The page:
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Dilution limits dissolved organic carbon utilization in the deep ocean

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Science  17 Apr 2015:
Vol. 348, Issue 6232, pp. 331-333
DOI: 10.1126/science.1258955

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Dilution solves the recalcitrance question

The deep ocean is full of dissolved organic carbon, some of which has remained unchanged for thousands of years. What makes these compounds so resistant to microbial degradation? Perhaps their chemical structures make them intrinsically difficult to metabolize? In contrast, Arrieta et al. show that they are simply too dilute to be viable sources of energy for microorganisms (see the Perspective by Middleburg). Further experiments show that if these seemingly recalcitrant organic molecules are concentrated, the ambient microbes can consume them.

Science, this issue p. 331; see also p. 290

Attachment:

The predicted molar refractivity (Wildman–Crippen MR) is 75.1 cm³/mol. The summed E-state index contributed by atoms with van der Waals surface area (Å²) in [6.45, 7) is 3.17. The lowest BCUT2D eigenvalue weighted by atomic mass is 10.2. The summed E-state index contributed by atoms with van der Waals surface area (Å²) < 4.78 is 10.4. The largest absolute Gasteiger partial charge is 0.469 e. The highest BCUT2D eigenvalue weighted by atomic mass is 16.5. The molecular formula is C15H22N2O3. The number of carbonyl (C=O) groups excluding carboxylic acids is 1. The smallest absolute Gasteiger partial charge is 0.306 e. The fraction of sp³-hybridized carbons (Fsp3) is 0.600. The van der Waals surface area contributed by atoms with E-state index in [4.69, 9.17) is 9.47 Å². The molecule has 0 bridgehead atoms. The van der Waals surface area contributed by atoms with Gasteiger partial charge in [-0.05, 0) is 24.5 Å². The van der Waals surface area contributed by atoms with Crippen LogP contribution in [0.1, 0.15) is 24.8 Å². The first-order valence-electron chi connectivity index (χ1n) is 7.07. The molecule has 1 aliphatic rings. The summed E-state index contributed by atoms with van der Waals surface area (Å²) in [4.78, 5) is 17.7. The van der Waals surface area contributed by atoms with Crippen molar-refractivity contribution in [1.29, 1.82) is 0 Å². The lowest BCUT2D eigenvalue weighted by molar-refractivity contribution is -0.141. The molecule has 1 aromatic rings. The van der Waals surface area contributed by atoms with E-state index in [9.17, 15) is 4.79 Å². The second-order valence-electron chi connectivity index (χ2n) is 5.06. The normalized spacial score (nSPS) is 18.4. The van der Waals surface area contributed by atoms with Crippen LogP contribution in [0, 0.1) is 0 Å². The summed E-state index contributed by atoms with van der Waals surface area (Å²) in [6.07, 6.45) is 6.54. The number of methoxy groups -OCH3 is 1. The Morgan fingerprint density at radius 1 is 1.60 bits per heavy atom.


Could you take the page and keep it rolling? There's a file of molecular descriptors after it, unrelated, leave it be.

Abstract

Oceanic dissolved organic carbon (DOC) is the second largest reservoir of organic carbon in the biosphere. About 72% of the global DOC inventory is stored in deep oceanic layers for years to centuries, supporting the current view that it consists of materials resistant to microbial degradation. An alternative hypothesis is that deep-water DOC consists of many different, intrinsically labile compounds at concentrations too low to compensate for the metabolic costs associated to their utilization. Here, we present experimental evidence showing that low concentrations rather than recalcitrance preclude consumption of a substantial fraction of DOC, leading to slow microbial growth in the deep ocean. These findings demonstrate an alternative mechanism for the long-term storage of labile DOC in the deep ocean, which has been hitherto largely ignored.

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